The first shock of the book is just how old the strongest atheist arguments are. Spencer doesn’t quote my favourite, a Babylonian tablet from around 1,000 BC that was referenced in  Robert Bellah’s book, but the Book of Job is certainly a powerful argument against what you might call the corporate PR department of GodCo.

Over in Greece, the logical difficulties of an omnipotent and benevolent God were clear as soon as people got the concepts of omnipotence and benevolence straight. Everything you needed to be an intellectually fulfilled disbeliever in the Christian God was in place by the birth of Christ.

In this light, it’s remarkable not that there are atheists today, but that there were so few in the long centuries of Christendom’s glory. I don’t think persecution or the fear of persecution can account for this. It did not manage to suppress all manners of subtle heresy; why should it successfully suppress the most obvious and radical objection to the whole business?

One answer, Spencer suggests, is that important atheism is always secondary to theism. For any particular atheism to matter, there must be an important conception of God to be rejected; in that sense, atheism is closely related to blasphemy. And the concept of God is itself extremely flexible: some are so strange as to be unrecognisable as gods to other worshippers, which is one reason why the early Christians themselves appeared as atheists to the pagans around them.

Arguments against God’s justice, such as those we see in Babylon, are not arguments against his existence: they are arguments about his character, which presuppose that he has one. Modern atheism, in the sense of a rejection of Christian monotheistic conceptions of God, doesn’t really get started until the 18th century. But by the French Revolution, modern western arguments were clear except for the faith in science, which emerged in the next 100 years.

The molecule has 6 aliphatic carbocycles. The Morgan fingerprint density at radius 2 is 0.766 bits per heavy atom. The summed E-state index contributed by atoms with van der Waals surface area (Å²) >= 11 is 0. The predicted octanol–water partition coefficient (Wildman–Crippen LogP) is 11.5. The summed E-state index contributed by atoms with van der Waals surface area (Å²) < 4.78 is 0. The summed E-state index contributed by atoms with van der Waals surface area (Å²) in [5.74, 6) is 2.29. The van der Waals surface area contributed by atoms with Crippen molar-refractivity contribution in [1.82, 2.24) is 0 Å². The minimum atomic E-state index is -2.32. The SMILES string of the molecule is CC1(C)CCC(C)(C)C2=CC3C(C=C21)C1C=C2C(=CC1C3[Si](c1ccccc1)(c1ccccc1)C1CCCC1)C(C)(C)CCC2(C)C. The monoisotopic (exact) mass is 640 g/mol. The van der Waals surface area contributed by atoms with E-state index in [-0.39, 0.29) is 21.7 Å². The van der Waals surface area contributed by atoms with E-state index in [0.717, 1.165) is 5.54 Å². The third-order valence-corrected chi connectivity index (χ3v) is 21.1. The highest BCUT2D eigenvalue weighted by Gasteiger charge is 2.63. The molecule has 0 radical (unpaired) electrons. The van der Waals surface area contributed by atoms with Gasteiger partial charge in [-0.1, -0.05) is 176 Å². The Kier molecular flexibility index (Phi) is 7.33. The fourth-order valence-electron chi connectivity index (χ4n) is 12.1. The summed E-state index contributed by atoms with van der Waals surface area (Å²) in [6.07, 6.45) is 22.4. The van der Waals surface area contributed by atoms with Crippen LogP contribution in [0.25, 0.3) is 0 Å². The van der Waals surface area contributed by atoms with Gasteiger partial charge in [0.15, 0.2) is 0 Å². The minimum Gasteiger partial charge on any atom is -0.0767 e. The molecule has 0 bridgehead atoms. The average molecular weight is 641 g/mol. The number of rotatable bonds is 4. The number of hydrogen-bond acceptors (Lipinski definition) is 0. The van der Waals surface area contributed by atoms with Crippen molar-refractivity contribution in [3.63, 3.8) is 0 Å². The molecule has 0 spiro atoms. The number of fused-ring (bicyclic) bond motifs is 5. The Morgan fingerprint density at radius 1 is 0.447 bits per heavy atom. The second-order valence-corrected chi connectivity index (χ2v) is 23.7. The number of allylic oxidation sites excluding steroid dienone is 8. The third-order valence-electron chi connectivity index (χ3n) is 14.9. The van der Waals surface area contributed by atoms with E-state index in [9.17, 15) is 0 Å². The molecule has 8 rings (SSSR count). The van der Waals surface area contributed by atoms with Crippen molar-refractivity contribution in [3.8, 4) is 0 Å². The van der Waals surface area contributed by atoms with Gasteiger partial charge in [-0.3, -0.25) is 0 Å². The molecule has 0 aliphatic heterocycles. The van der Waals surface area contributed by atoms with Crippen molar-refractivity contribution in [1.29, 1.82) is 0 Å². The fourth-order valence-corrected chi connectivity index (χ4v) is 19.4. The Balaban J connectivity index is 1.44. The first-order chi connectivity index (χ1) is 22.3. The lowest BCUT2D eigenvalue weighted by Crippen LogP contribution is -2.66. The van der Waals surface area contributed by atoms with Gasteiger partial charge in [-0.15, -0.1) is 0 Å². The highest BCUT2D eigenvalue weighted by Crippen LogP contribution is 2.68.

The study of how these arguments spread and ramified into their modern forms turns out to be historical and political, rather than philosophical. It was impossible to separate a reaction against Christianity from a reaction against the Christian church, and so the forms this opposition took was determined by the role of the church in the societies involved.

In France, Italy and Russia, autocratic and clerical regimes bred a fierce anti-clericalism, which slaughtered thousands of priests and nuns and tens of thousands of believers whenever a revolution brought it to power. In Germany and countries in the German cultural sphere, atheism was far more of an intellectual matter and the Protestant churches went much further towards meeting atheist arguments in good faith.

In Britain, Spencer argues, the weight of the Anglican establishment would have been a much more powerful stimulus to atheism had it not been for the presence of thriving traditions of leftwing Christianity – this was not just Methodism and the socially conscious forms of Anglican belief: the Catholic church in this country was on the side of the working classes against most of the establishment in a way unthinkable elsewhere in Europe. Of course, that had more to do with the situation of Ireland than with theology.  So the atheisms of modern England shadow those of Anglican England, ranging from a mild an undogmatic benevolence to rebarbative sectarian fervour.

Emphasis Mine


A One World Religion is Already Here

Source: the internet post

Author: kristalclear

Dear Humans,

Today I would like to return to your awareness an aspect of the Human condition that adheres to certain religious beliefs and practices. It has long been understood by the architects of social order that a belief system predicated on fear and consequence was essential for maintaining control and domination over a populace. From their perspective you can see how important a template of compliancy would be. So church was created along with its extrusions of laws and moral antecedents that were mixed into that catchall phrase called religion.

There are many sects and orders that offer an illusion of choice. But common threads weave through all the major belief systems. The most prevalent would be the concept of one God or monotheism. This proved to be a workable construct in the minds of many people as it seemed both reasonable and appealing. All beliefs share a scriptural tradition, piety and commitment to faith. There are leaders and followers, flocks and herders. They all “teach” moral lessons and in the process etch a somewhat sinister line between those who “believe” and those who do not.

In the following paragraphs we’ll take a brief look at this concept called church and religion. And though these institutions tower above us so that we must look up to see them, I can assure you that their lofty posturing is just a decadent attempt to make us feel very small. But there is one attribute these grandiose ideologies have overwhelmingly in common— people take them seriously.


Emphasis Mine